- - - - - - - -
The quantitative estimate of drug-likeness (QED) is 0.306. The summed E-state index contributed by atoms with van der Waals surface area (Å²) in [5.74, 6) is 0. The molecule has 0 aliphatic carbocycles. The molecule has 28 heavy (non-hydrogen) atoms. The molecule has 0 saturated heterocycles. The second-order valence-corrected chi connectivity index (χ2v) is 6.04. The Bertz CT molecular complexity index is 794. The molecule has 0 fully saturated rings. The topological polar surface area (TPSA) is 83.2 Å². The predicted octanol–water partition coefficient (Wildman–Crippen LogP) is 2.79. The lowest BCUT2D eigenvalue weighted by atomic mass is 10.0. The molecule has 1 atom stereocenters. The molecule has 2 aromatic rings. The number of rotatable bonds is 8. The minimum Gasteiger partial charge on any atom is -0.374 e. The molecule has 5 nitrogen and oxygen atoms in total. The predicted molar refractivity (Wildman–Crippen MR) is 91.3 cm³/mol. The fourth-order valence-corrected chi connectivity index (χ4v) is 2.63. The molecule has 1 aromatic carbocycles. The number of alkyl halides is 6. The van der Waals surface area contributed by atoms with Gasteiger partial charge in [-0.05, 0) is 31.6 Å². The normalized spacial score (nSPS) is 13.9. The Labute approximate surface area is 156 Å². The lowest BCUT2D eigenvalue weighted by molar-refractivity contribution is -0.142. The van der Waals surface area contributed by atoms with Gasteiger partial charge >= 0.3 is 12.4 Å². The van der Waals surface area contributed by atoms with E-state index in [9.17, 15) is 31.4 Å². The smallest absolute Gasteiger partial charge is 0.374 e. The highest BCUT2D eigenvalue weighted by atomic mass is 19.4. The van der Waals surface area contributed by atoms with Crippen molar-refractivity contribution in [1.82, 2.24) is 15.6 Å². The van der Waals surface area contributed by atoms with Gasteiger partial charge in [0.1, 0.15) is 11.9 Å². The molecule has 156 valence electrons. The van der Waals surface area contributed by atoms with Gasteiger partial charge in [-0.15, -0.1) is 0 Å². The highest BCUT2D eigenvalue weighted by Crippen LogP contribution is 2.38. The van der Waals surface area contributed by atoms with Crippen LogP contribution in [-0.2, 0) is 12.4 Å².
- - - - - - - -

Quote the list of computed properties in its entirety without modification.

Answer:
The quantitative estimate of drug-likeness (QED) is 0.306. The summed E-state index contributed by atoms with van der Waals surface area (Å²) in [5.74, 6) is 0. The molecule has 0 aliphatic carbocycles. The molecule has 28 heavy (non-hydrogen) atoms. The molecule has 0 saturated heterocycles. The second-order valence-corrected chi connectivity index (χ2v) is 6.04. The Bertz CT molecular complexity index is 794. The molecule has 0 fully saturated rings. The topological polar surface area (TPSA) is 83.2 Å². The predicted octanol–water partition coefficient (Wildman–Crippen LogP) is 2.79. The lowest BCUT2D eigenvalue weighted by atomic mass is 10.0. The molecule has 1 atom stereocenters. The molecule has 2 aromatic rings. The number of rotatable bonds is 8. The minimum Gasteiger partial charge on any atom is -0.374 e. The molecule has 5 nitrogen and oxygen atoms in total. The predicted molar refractivity (Wildman–Crippen MR) is 91.3 cm³/mol. The fourth-order valence-corrected chi connectivity index (χ4v) is 2.63. The molecule has 1 aromatic carbocycles. The number of alkyl halides is 6. The van der Waals surface area contributed by atoms with Gasteiger partial charge in [-0.05, 0) is 31.6 Å². The normalized spacial score (nSPS) is 13.9. The Labute approximate surface area is 156 Å². The lowest BCUT2D eigenvalue weighted by molar-refractivity contribution is -0.142. The van der Waals surface area contributed by atoms with Gasteiger partial charge >= 0.3 is 12.4 Å². The van der Waals surface area contributed by atoms with E-state index in [9.17, 15) is 31.4 Å². The smallest absolute Gasteiger partial charge is 0.374 e. The highest BCUT2D eigenvalue weighted by atomic mass is 19.4. The van der Waals surface area contributed by atoms with Crippen molar-refractivity contribution in [1.82, 2.24) is 15.6 Å². The van der Waals surface area contributed by atoms with Gasteiger partial charge in [0.1, 0.15) is 11.9 Å². The molecule has 156 valence electrons. The van der Waals surface area contributed by atoms with Gasteiger partial charge in [-0.15, -0.1) is 0 Å². The highest BCUT2D eigenvalue weighted by Crippen LogP contribution is 2.38. The van der Waals surface area contributed by atoms with Crippen LogP contribution in [-0.2, 0) is 12.4 Å².